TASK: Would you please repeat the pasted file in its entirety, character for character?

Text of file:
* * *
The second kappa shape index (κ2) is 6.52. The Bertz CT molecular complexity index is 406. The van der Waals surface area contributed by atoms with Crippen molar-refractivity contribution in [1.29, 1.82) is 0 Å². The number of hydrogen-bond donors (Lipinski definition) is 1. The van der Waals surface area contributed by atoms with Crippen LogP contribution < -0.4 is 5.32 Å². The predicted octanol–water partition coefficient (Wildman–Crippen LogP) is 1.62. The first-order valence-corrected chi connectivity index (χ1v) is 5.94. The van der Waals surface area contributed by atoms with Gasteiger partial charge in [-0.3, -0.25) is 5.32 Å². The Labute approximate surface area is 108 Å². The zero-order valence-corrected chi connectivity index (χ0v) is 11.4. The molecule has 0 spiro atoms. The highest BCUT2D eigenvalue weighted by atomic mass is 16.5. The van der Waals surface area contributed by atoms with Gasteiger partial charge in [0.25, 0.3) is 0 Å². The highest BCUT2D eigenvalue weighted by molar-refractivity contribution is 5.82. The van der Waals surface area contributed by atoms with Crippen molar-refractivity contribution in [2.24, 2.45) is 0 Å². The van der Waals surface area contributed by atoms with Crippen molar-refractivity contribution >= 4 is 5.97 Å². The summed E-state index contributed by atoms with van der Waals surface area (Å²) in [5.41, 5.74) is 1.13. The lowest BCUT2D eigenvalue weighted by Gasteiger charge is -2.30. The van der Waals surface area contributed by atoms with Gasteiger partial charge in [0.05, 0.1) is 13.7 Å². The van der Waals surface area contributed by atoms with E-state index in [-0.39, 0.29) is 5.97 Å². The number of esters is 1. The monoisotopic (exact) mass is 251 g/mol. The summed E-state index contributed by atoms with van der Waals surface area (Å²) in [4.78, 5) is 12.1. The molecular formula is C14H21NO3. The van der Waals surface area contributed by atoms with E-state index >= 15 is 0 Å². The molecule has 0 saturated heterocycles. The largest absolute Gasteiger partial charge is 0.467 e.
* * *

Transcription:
The second kappa shape index (κ2) is 6.52. The Bertz CT molecular complexity index is 406. The van der Waals surface area contributed by atoms with Crippen molar-refractivity contribution in [1.29, 1.82) is 0 Å². The number of hydrogen-bond donors (Lipinski definition) is 1. The van der Waals surface area contributed by atoms with Crippen LogP contribution < -0.4 is 5.32 Å². The predicted octanol–water partition coefficient (Wildman–Crippen LogP) is 1.62. The first-order valence-corrected chi connectivity index (χ1v) is 5.94. The van der Waals surface area contributed by atoms with Gasteiger partial charge in [-0.3, -0.25) is 5.32 Å². The Labute approximate surface area is 108 Å². The zero-order valence-corrected chi connectivity index (χ0v) is 11.4. The molecule has 0 spiro atoms. The highest BCUT2D eigenvalue weighted by atomic mass is 16.5. The van der Waals surface area contributed by atoms with Gasteiger partial charge in [0.25, 0.3) is 0 Å². The highest BCUT2D eigenvalue weighted by molar-refractivity contribution is 5.82. The van der Waals surface area contributed by atoms with Crippen molar-refractivity contribution in [2.24, 2.45) is 0 Å². The van der Waals surface area contributed by atoms with Crippen molar-refractivity contribution >= 4 is 5.97 Å². The summed E-state index contributed by atoms with van der Waals surface area (Å²) in [5.41, 5.74) is 1.13. The lowest BCUT2D eigenvalue weighted by Gasteiger charge is -2.30. The van der Waals surface area contributed by atoms with Gasteiger partial charge in [0.05, 0.1) is 13.7 Å². The van der Waals surface area contributed by atoms with E-state index in [-0.39, 0.29) is 5.97 Å². The number of esters is 1. The monoisotopic (exact) mass is 251 g/mol. The summed E-state index contributed by atoms with van der Waals surface area (Å²) in [4.78, 5) is 12.1. The molecular formula is C14H21NO3. The van der Waals surface area contributed by atoms with E-state index >= 15 is 0 Å². The molecule has 0 saturated heterocycles. The largest absolute Gasteiger partial charge is 0.467 e.